During meiosis homologous chromosomes undergo crossover recombination. Sequence differences between homologs can locally inhibit crossovers. Despite this, nucleotide diversity and population-scaled recombination are positively correlated in eukaryote genomes. To investigate interactions between heterozygosity and recombination we crossed Arabidopsis lines carrying fluorescent crossover reporters to 32 diverse accessions and observed hybrids with significantly higher and lower crossovers than homozygotes. Using recombinant populations derived from these crosses we observed that heterozygous regions increase crossovers when juxtaposed with homozygous regions, which reciprocally decrease. Total crossovers measured by chiasmata were unchanged when heterozygosity was varied, consistent with homeostatic control. We tested the effects of heterozygosity in mutants where the balance of interfering and non-interfering crossover repair is altered. Crossover remodeling at homozygosity-heterozygosity junctions requires interference, and non-interfering repair is inefficient in heterozygous regions. As a consequence, heterozygous regions show stronger crossover interference. Our findings reveal how varying homolog polymorphism patterns can shape meiotic recombination.
The genomes of plants and animals consist of several long DNA molecules that are called chromosomes. Most organisms carry two copies of each chromosome: one inherited from each parent. This means that an individual has two copies of each gene. Some of these gene copies may be identical (known as ‘homozygous’), but other gene copies will have sequence differences (or be ‘heterozygous’).
The sex cells (eggs and sperm) that pass half of each parent's genes on to its offspring are made in a process called meiosis. Before the pairs of each chromosome are separated to make two new sex cells, sections of genetic material can be swapped between a chromosome-pair to produce chromosomes with unique combinations of genetic material.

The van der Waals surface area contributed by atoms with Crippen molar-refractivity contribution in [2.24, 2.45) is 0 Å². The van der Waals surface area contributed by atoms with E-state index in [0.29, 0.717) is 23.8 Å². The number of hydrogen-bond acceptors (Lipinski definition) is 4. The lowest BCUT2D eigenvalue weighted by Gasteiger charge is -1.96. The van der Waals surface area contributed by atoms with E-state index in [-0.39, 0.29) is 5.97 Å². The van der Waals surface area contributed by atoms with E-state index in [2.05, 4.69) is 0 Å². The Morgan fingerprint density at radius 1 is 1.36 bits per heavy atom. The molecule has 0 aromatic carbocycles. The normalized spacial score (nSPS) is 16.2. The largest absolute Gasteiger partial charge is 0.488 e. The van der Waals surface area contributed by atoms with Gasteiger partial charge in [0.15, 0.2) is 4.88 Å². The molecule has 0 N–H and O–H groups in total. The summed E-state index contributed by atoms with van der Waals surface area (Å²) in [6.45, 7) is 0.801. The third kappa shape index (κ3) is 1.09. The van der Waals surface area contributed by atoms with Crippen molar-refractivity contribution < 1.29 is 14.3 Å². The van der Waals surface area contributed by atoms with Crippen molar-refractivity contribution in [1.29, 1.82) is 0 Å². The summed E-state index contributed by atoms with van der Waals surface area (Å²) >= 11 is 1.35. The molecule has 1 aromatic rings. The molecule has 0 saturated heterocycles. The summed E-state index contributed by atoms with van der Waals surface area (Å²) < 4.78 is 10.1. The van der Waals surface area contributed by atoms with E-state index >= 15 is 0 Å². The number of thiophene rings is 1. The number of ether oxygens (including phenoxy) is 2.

The ‘crossover’ events that cause the genetic material to be swapped are less likely to happen in sections of chromosomes that contain heterozygous genes. However, in a whole population of organisms, the exchange of genetic material between pairs of chromosomes tends to be higher when there are more genetic differences present.
Here, Ziolkowski et al. sought to understand these two seemingly contradictory phenomena by studying crossover events during meiosis in a plant known as Arabidopsis. The plants were genetically modified to carry fluorescent proteins that mark when and where crossovers occur. Ziolkowski et al. cross-bred these plants with 32 other varieties of Arabidopsis. The experiments show that some of these ‘hybrid’ plants had higher numbers of crossover events than plants produced from two genetically identical parents, but other hybrid plants had lower numbers of crossovers.
Ziolkowski et al. found that crossovers are more common between heterozygous regions that are close to homozygous regions on the same chromosome. The boundaries between these identical and non-identical regions are important for determining where crossovers take place. The experiments also show that the heterozygous regions have higher levels of interference—where one crossover event prevents other crossover events from happening nearby on the chromosome. In future, using chromosomes with varying patterns of heterozygosity may shed light on how this interference works.